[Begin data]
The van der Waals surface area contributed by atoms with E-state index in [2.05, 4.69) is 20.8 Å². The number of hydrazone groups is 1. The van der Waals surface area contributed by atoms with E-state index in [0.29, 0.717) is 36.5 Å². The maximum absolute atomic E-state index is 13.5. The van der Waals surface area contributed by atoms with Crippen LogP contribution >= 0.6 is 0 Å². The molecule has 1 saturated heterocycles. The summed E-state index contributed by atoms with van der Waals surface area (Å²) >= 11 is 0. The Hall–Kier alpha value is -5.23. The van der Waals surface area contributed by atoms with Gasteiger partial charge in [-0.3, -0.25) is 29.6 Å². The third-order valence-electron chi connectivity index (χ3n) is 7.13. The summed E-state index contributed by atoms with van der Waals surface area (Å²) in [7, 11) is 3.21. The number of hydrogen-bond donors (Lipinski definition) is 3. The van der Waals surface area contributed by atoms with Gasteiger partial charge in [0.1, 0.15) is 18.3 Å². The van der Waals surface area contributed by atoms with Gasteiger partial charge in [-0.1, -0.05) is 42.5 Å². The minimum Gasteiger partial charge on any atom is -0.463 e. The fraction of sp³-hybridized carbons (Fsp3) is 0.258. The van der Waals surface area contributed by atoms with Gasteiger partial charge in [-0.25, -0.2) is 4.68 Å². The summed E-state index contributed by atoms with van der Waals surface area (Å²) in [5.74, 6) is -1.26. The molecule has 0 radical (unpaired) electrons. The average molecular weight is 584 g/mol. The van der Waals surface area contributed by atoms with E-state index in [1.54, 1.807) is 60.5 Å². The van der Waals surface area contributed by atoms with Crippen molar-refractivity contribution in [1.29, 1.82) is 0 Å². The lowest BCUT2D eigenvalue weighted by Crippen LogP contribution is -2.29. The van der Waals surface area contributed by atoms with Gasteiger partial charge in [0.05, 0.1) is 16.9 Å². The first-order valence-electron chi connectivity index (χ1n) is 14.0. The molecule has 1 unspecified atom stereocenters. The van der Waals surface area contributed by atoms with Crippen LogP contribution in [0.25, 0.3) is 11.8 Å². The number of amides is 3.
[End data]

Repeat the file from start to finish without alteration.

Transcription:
The van der Waals surface area contributed by atoms with E-state index in [2.05, 4.69) is 20.8 Å². The number of hydrazone groups is 1. The van der Waals surface area contributed by atoms with E-state index in [0.29, 0.717) is 36.5 Å². The maximum absolute atomic E-state index is 13.5. The van der Waals surface area contributed by atoms with Crippen LogP contribution >= 0.6 is 0 Å². The molecule has 1 saturated heterocycles. The summed E-state index contributed by atoms with van der Waals surface area (Å²) >= 11 is 0. The Hall–Kier alpha value is -5.23. The van der Waals surface area contributed by atoms with Gasteiger partial charge in [-0.3, -0.25) is 29.6 Å². The third-order valence-electron chi connectivity index (χ3n) is 7.13. The summed E-state index contributed by atoms with van der Waals surface area (Å²) in [7, 11) is 3.21. The number of hydrogen-bond donors (Lipinski definition) is 3. The van der Waals surface area contributed by atoms with Gasteiger partial charge in [0.1, 0.15) is 18.3 Å². The van der Waals surface area contributed by atoms with Gasteiger partial charge in [-0.1, -0.05) is 42.5 Å². The minimum Gasteiger partial charge on any atom is -0.463 e. The fraction of sp³-hybridized carbons (Fsp3) is 0.258. The van der Waals surface area contributed by atoms with Gasteiger partial charge in [-0.25, -0.2) is 4.68 Å². The summed E-state index contributed by atoms with van der Waals surface area (Å²) in [5.74, 6) is -1.26. The molecule has 0 radical (unpaired) electrons. The average molecular weight is 584 g/mol. The van der Waals surface area contributed by atoms with E-state index in [1.54, 1.807) is 60.5 Å². The van der Waals surface area contributed by atoms with Crippen molar-refractivity contribution in [1.29, 1.82) is 0 Å². The lowest BCUT2D eigenvalue weighted by Crippen LogP contribution is -2.29. The van der Waals surface area contributed by atoms with Gasteiger partial charge in [0.05, 0.1) is 16.9 Å². The first-order valence-electron chi connectivity index (χ1n) is 14.0. The molecule has 1 unspecified atom stereocenters. The van der Waals surface area contributed by atoms with Crippen LogP contribution in [0.25, 0.3) is 11.8 Å². The number of amides is 3.